HISTORY OF TRANSPORT AND TRAVEL

     
The roads of Telford and McAdam: 1803-1815

Improvement in the speed of coaches, seen in Britain with the introduction of the mail coach in 1784, is accompanied by similar advances in road technology. Travel in horse-drawn vehicles becomes increasingly sophisticated during a period of about fifty years, until the success of the railways results once again in roads being neglected. The early decades of the 19th century are the great days of coaching, commemorated in many paintings and prints.

Clear evidence of this new priority is the government's appointment of Thomas Telford in 1803 to undertake extensive public works in his native Scotland.

×

Telford constructs more than 900 miles of road in Scotland, together with 120 bridges, before transferring his attention to the important route along the north coast of Wales (leading to Anglesey and the shipping lanes to Ireland). With justification Robert Southey describes Telford as the Colossus of Roads.

Meanwhile another Scot, John McAdam, has been making great improvements in the surface quality of the new roads. He devises a system, first put into practice in the Bristol region in 1815, for improving the durability of a carriage way.

×

A McAdam road is well drained and is raised slightly above ground level. McAdam achieves this by laying three successive layers of graded stones, with the largest ones at the bottom. Each layer is compacted by a very simple method. The road is opened to traffic for several weeks, until the metal-rimmed wheels of carriages and carts have compressed and levelled the stones sufficiently for the next layer, of a finer grade, to be added.

Roads made by this method come to be known all over the world as macadamized. When tar is added to bind the top layer, later in the 19th century, the result is the tar macadam road - and eventually the trade name 'tarmac'.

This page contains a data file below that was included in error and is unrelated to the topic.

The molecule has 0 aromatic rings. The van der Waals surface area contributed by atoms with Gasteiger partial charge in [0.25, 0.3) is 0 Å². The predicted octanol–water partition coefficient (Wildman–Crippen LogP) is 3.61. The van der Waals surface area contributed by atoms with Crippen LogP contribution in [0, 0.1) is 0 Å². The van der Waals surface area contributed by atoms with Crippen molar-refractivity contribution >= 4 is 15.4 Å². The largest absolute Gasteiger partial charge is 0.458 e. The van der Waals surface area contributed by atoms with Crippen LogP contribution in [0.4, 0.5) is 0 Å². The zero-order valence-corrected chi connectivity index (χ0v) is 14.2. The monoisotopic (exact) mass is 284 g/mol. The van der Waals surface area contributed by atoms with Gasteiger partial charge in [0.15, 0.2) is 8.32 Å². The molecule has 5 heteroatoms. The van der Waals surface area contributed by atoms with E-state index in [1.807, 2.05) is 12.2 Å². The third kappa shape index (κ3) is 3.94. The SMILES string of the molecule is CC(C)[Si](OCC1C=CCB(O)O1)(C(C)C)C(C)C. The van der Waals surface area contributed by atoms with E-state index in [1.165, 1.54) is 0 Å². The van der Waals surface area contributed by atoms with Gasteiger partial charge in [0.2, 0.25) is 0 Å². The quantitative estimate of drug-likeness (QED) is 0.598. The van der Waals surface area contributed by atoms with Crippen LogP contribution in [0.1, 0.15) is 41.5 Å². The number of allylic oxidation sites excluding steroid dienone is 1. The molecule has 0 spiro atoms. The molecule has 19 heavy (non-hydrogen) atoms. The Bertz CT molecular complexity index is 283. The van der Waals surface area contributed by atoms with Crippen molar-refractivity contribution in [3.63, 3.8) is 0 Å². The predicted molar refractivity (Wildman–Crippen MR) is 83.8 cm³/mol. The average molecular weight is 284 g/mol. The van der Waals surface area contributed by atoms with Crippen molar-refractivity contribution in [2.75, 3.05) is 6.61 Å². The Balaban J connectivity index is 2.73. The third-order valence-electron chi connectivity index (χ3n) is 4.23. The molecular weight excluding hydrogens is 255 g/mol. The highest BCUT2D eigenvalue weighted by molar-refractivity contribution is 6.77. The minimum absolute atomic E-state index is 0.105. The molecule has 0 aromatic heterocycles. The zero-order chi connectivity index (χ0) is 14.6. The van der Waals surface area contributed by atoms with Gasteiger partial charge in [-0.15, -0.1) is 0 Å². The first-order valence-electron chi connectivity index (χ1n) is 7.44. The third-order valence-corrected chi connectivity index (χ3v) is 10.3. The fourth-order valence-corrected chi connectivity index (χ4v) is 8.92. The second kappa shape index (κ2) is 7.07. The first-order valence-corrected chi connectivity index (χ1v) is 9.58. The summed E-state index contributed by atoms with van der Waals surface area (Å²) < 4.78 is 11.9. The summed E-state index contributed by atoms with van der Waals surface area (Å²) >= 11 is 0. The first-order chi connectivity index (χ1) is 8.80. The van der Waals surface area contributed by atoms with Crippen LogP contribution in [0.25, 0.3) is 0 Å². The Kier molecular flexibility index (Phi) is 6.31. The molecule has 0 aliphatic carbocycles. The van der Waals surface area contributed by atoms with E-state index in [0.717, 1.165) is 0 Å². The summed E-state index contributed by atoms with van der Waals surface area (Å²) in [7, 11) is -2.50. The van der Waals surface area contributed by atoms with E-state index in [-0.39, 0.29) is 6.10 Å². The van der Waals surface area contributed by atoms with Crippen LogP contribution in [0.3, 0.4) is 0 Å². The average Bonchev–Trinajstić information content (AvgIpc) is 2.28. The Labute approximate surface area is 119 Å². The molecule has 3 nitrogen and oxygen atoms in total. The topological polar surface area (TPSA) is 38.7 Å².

×
     
The National Road: 1811-1852

The settlement of the Ohio valley, and the admission of Ohio to the Union in 1803, prompts the construction of the USA's first great federal road project. In 1802 the government undertakes to link the Ohio valley with the Atlantic. Construction begins in 1811 at Cumberland in Maryland, which is already reached by a state road from Baltimore.

The new highway, known variously as the National Road or the Cumberland Road, is completed by 1818 as far as Wheeling on the Ohio river. It reaches Colombus, Ohio, in 1833 and stretches as far west as the Mississippi by 1852. The route survives still, as the trunk road US40.

×

Built with a compacted stone surface, to the new standards pioneered in Britain by McAdam, the National Road has an immediate effect on the economy of the frontier regions.

When the road reaches Wheeling, transportation times betweens the Ohio river and the eastern seaboard are halved. Grain, hemp and wool from the west now make their way easily to the rich eastern states where they find a ready market.

×

This History is as yet incomplete.

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From 7000 BC

6th century BC - 15th century AD

16th - 18th century

19th century
To be completed





HISTORY OF TRANSPORT AND TRAVEL

     
The roads of Telford and McAdam: 1803-1815

Improvement in the speed of coaches, seen in Britain with the introduction of the mail coach in 1784, is accompanied by similar advances in road technology. Travel in horse-drawn vehicles becomes increasingly sophisticated during a period of about fifty years, until the success of the railways results once again in roads being neglected. The early decades of the 19th century are the great days of coaching, commemorated in many paintings and prints.

Clear evidence of this new priority is the government's appointment of Thomas Telford in 1803 to undertake extensive public works in his native Scotland.

×

Telford constructs more than 900 miles of road in Scotland, together with 120 bridges, before transferring his attention to the important route along the north coast of Wales (leading to Anglesey and the shipping lanes to Ireland). With justification Robert Southey describes Telford as the Colossus of Roads.

Meanwhile another Scot, John McAdam, has been making great improvements in the surface quality of the new roads. He devises a system, first put into practice in the Bristol region in 1815, for improving the durability of a carriage way.

×